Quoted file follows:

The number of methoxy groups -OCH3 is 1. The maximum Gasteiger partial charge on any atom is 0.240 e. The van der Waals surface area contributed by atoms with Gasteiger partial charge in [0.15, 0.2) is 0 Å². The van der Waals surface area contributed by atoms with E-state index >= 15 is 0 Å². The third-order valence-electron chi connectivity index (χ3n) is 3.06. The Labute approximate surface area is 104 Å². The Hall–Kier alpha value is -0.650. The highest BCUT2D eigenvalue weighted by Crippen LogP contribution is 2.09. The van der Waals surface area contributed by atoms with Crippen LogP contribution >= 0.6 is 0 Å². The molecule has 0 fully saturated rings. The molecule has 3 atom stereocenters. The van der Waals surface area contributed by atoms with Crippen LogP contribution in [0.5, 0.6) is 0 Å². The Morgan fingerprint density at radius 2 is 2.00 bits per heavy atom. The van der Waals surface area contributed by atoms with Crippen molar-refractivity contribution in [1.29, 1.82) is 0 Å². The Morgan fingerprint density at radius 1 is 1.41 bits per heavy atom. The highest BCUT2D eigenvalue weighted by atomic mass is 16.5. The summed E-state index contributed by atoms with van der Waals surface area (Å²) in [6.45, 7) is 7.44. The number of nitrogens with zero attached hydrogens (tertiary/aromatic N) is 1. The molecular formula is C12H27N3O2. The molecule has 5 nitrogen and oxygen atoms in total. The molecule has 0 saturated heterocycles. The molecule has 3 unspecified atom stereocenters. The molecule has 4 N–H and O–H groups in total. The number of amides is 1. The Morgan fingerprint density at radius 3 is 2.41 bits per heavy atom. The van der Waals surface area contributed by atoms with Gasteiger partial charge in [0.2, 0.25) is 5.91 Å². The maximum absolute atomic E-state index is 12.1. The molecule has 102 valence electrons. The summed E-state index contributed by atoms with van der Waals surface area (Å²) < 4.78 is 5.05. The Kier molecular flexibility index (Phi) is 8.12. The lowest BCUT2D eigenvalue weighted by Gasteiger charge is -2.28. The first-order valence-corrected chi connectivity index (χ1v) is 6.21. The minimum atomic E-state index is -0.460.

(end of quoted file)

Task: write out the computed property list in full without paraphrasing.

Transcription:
The number of methoxy groups -OCH3 is 1. The maximum Gasteiger partial charge on any atom is 0.240 e. The van der Waals surface area contributed by atoms with Gasteiger partial charge in [0.15, 0.2) is 0 Å². The van der Waals surface area contributed by atoms with E-state index >= 15 is 0 Å². The third-order valence-electron chi connectivity index (χ3n) is 3.06. The Labute approximate surface area is 104 Å². The Hall–Kier alpha value is -0.650. The highest BCUT2D eigenvalue weighted by Crippen LogP contribution is 2.09. The van der Waals surface area contributed by atoms with Crippen LogP contribution >= 0.6 is 0 Å². The molecule has 0 fully saturated rings. The molecule has 3 atom stereocenters. The van der Waals surface area contributed by atoms with Crippen LogP contribution in [0.5, 0.6) is 0 Å². The Morgan fingerprint density at radius 2 is 2.00 bits per heavy atom. The van der Waals surface area contributed by atoms with Crippen molar-refractivity contribution in [1.29, 1.82) is 0 Å². The Morgan fingerprint density at radius 1 is 1.41 bits per heavy atom. The highest BCUT2D eigenvalue weighted by atomic mass is 16.5. The summed E-state index contributed by atoms with van der Waals surface area (Å²) in [6.45, 7) is 7.44. The number of nitrogens with zero attached hydrogens (tertiary/aromatic N) is 1. The molecular formula is C12H27N3O2. The molecule has 5 nitrogen and oxygen atoms in total. The molecule has 0 saturated heterocycles. The molecule has 3 unspecified atom stereocenters. The molecule has 4 N–H and O–H groups in total. The number of amides is 1. The Morgan fingerprint density at radius 3 is 2.41 bits per heavy atom. The van der Waals surface area contributed by atoms with Gasteiger partial charge in [0.2, 0.25) is 5.91 Å². The maximum absolute atomic E-state index is 12.1. The molecule has 102 valence electrons. The summed E-state index contributed by atoms with van der Waals surface area (Å²) < 4.78 is 5.05. The Kier molecular flexibility index (Phi) is 8.12. The lowest BCUT2D eigenvalue weighted by Gasteiger charge is -2.28. The first-order valence-corrected chi connectivity index (χ1v) is 6.21. The minimum atomic E-state index is -0.460.